On Mon, Oct 29, 2012 at 9:56 PM, Thomas Bächler email@example.com wrote:
Am 29.10.2012 21:31, schrieb Jouke Witteveen:
On Thu, Oct 25, 2012 at 11:53 PM, Thomas Bächler firstname.lastname@example.org wrote:
Until now, netcfg might fail to start because it is started too early (this actually happened to me quite regularly). To fix this, we need to make systemd aware of the dependencies of a profile.
This commit adds a systemd generator that creates profiles with the names netcfg-profile-$PROFILE.service on boot. The ugly part: You cannot permanently enable such a profile, as it is generated during boot. To enable it, put it in NETWORKS=() - it will always be loaded, unless netcfg-profiles.target is masked. The old netcfg.service has been removed. This scheme does not support NETWORKS=(last) anymore, since we cannot determine which units were manually started or stopped before.
If you add a new profile, you need to reload the systemd configuration so the service file shows up. We should encourage people to use systemctl to start and stop their profiles instead of netcfg.
While this scheme is less intuitive than email@example.com, it is the only way to provide proper dependencies during boot.
A note on backgrounding: All netcfg profiles are now started in parallel, so backgrounding is unnecessary. However, due to the correct dependencies in the units, everything should work fine.
Due to a bug in systemd's dependency resolution with devices, this patch requires systemd v195 to work.
This patch (and all the related ones) might be the end of netcfg. There are a few reasons for which I don't like to merge them.
I strongly disagree! In fact, they will keep netcfg alive.
This will make it very difficult to maintain dual initscripts and systemd compatibility. For instance, in the NETWORKS array, it is possible to specify simple dependency relations between profiles. The new approach introduces a new, systemd-specific DEPENDS array for this.
They're not "simple depencies", they're orderings of profiles. I agree that the systemd-only DEPENDS option confusing considering initscripts don't have it, but it is the right direction to go.
At the same time, systemd is basically a topological sorting mechanism, ie a dependency resolver. We inherently duplicate stuff here.
We don't duplicate anything. We use systemd to do the work for us. We allow systemd to properly resolve conflicts and dependencies.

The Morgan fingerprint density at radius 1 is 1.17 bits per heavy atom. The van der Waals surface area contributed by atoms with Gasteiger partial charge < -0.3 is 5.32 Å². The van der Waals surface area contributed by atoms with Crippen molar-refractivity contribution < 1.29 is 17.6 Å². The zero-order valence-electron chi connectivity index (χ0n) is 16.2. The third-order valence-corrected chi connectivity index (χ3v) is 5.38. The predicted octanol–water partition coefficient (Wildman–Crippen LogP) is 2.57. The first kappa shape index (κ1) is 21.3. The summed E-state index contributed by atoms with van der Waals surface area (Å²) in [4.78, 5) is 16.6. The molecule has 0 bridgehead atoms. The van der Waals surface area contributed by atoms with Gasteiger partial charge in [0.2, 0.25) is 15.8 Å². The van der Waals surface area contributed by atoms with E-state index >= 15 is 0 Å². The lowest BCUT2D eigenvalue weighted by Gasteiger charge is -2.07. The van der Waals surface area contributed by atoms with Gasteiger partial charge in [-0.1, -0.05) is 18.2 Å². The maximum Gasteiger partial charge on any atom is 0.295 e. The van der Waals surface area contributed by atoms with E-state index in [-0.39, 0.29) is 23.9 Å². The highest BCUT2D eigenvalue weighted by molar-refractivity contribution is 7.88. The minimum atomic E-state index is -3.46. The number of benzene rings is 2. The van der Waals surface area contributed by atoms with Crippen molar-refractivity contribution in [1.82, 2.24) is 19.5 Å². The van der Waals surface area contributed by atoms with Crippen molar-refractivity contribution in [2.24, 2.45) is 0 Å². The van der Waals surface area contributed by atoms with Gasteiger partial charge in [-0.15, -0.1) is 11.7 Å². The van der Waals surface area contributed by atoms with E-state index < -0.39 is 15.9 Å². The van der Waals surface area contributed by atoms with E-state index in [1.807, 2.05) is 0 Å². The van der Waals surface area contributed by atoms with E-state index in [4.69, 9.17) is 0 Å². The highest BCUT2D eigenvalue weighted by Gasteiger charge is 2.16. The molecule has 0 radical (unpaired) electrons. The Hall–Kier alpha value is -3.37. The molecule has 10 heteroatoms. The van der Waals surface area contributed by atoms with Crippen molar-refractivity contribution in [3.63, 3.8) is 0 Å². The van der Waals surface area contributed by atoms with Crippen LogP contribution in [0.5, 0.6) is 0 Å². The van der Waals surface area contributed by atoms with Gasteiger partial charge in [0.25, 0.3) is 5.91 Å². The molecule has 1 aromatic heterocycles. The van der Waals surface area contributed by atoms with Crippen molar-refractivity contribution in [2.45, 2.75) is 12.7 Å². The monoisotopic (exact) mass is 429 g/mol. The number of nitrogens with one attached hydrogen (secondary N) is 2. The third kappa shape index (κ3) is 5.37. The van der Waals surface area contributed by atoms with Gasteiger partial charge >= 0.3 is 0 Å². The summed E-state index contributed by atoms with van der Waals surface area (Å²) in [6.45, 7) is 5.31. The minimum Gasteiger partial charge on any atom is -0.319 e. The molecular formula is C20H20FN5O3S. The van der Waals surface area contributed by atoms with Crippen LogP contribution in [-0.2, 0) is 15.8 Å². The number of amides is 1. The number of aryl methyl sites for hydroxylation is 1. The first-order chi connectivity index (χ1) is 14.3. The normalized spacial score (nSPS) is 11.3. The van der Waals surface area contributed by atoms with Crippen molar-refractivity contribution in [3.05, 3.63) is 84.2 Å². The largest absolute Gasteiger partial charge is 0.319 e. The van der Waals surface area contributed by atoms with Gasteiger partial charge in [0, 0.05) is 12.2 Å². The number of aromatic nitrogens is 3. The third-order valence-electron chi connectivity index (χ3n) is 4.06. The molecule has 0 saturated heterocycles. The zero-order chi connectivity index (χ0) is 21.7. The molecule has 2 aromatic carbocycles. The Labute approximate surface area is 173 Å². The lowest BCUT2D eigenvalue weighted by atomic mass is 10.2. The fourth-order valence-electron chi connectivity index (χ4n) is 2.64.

The proposed setup is quite complex.
It is not! When you look at it, it only translates the information from our profiles to systemd units.
I feel it is likely possible to do netcfg's job in a systemd empowered way and I also feel that the proposed way is not the proper way of doing that. Therefore I suggest to start a new project for profile based network management as we have done with netcfg, but tailored to systemd. Let's call it netctl.
First of all, starting a new project is a bad idea. We can have proper support NOW and improve that over time. Rewriting is a bad idea, transitioning is the right way. If you start something new, it'll take months before it is in a working state and more months until it matches netcfg's functionality. We can't live without a working networking solution for that long.
In the end, whatever you do, you'll end up using a generator like I did, because systemd cannot hold the networking information we need.
My goal for netctl would be to learn from netcfg experiences. No more 'menu' or 'last' on places where profile names are supposed to be put, no more connection types without interfaces, no more incomprehensible execution trails (there can be a lot of recursion, especially in calls to the ethernet connection code).
These are all things we can change in netcfg now, instead of starting a new project.
I would also like to use systemd's power as much as possible.
In short, netctl should be a purified netcfg, depending on systemd. We might loose a few features of netcfg, but we would gain a lot of simplicity and ease of use (for those used to systemd).
I agree we should improve and restructure netcfg's code - but the only way this will happen is by having a generator like the one I started.
I made a bold move and wrote netctl anyway. Without generators. This changes this discussion. We can now compare the feasibility of continuing one way or the other. I would appreciate it very (very) much if this new project got your and falconindy's (Dave Reisner) blessing. In the past year, you two have been by far the most valuable contributors, it would be a real shame to lose your input.
Thanks a ton, - Jouke